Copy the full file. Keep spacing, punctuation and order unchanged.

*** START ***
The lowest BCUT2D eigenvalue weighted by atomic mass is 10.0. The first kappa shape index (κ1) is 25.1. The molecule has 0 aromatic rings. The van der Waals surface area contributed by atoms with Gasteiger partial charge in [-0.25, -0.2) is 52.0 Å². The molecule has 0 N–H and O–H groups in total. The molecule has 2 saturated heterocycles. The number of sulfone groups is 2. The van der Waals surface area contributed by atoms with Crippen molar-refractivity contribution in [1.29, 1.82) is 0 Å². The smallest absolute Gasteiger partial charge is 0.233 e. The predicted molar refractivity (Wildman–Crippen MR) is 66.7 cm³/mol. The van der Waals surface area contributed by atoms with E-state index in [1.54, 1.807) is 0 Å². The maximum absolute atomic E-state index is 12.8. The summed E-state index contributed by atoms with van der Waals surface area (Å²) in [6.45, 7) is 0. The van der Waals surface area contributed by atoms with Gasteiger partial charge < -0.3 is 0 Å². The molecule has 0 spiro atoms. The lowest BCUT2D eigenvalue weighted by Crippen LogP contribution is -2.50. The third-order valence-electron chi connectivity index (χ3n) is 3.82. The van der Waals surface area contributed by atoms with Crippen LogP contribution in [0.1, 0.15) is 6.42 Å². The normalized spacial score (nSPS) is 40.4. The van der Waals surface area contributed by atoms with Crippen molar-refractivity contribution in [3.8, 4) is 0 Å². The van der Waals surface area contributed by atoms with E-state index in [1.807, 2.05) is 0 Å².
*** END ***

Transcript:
The lowest BCUT2D eigenvalue weighted by atomic mass is 10.0. The first kappa shape index (κ1) is 25.1. The molecule has 0 aromatic rings. The van der Waals surface area contributed by atoms with Gasteiger partial charge in [-0.25, -0.2) is 52.0 Å². The molecule has 0 N–H and O–H groups in total. The molecule has 2 saturated heterocycles. The number of sulfone groups is 2. The van der Waals surface area contributed by atoms with Crippen molar-refractivity contribution in [1.29, 1.82) is 0 Å². The smallest absolute Gasteiger partial charge is 0.233 e. The predicted molar refractivity (Wildman–Crippen MR) is 66.7 cm³/mol. The van der Waals surface area contributed by atoms with E-state index in [1.54, 1.807) is 0 Å². The maximum absolute atomic E-state index is 12.8. The summed E-state index contributed by atoms with van der Waals surface area (Å²) in [6.45, 7) is 0. The van der Waals surface area contributed by atoms with Gasteiger partial charge < -0.3 is 0 Å². The molecule has 0 spiro atoms. The lowest BCUT2D eigenvalue weighted by Crippen LogP contribution is -2.50. The third-order valence-electron chi connectivity index (χ3n) is 3.82. The van der Waals surface area contributed by atoms with Crippen LogP contribution in [0.1, 0.15) is 6.42 Å². The normalized spacial score (nSPS) is 40.4. The van der Waals surface area contributed by atoms with Crippen molar-refractivity contribution in [3.8, 4) is 0 Å². The van der Waals surface area contributed by atoms with E-state index in [1.807, 2.05) is 0 Å².